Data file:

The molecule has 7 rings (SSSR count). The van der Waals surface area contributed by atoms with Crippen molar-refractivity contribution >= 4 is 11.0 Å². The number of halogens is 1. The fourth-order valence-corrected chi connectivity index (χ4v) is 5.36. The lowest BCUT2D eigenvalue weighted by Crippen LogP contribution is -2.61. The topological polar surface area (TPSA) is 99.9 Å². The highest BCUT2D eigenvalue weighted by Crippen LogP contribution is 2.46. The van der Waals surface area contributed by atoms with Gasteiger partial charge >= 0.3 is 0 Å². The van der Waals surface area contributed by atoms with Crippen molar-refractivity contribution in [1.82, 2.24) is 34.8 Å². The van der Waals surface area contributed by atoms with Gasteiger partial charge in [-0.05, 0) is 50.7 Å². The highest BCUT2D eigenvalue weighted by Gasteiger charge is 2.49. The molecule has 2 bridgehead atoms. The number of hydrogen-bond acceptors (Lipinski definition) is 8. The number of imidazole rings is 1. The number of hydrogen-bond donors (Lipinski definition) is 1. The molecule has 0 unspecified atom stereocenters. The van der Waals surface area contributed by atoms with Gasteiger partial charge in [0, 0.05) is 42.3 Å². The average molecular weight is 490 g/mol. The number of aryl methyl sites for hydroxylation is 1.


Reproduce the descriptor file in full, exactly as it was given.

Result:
The molecule has 7 rings (SSSR count). The van der Waals surface area contributed by atoms with Crippen molar-refractivity contribution >= 4 is 11.0 Å². The number of halogens is 1. The fourth-order valence-corrected chi connectivity index (χ4v) is 5.36. The lowest BCUT2D eigenvalue weighted by Crippen LogP contribution is -2.61. The topological polar surface area (TPSA) is 99.9 Å². The highest BCUT2D eigenvalue weighted by Crippen LogP contribution is 2.46. The van der Waals surface area contributed by atoms with Gasteiger partial charge >= 0.3 is 0 Å². The van der Waals surface area contributed by atoms with Crippen molar-refractivity contribution in [1.82, 2.24) is 34.8 Å². The van der Waals surface area contributed by atoms with Gasteiger partial charge in [-0.05, 0) is 50.7 Å². The highest BCUT2D eigenvalue weighted by Gasteiger charge is 2.49. The molecule has 2 bridgehead atoms. The number of hydrogen-bond acceptors (Lipinski definition) is 8. The number of imidazole rings is 1. The number of hydrogen-bond donors (Lipinski definition) is 1. The molecule has 0 unspecified atom stereocenters. The van der Waals surface area contributed by atoms with Gasteiger partial charge in [0, 0.05) is 42.3 Å². The average molecular weight is 490 g/mol. The number of aryl methyl sites for hydroxylation is 1.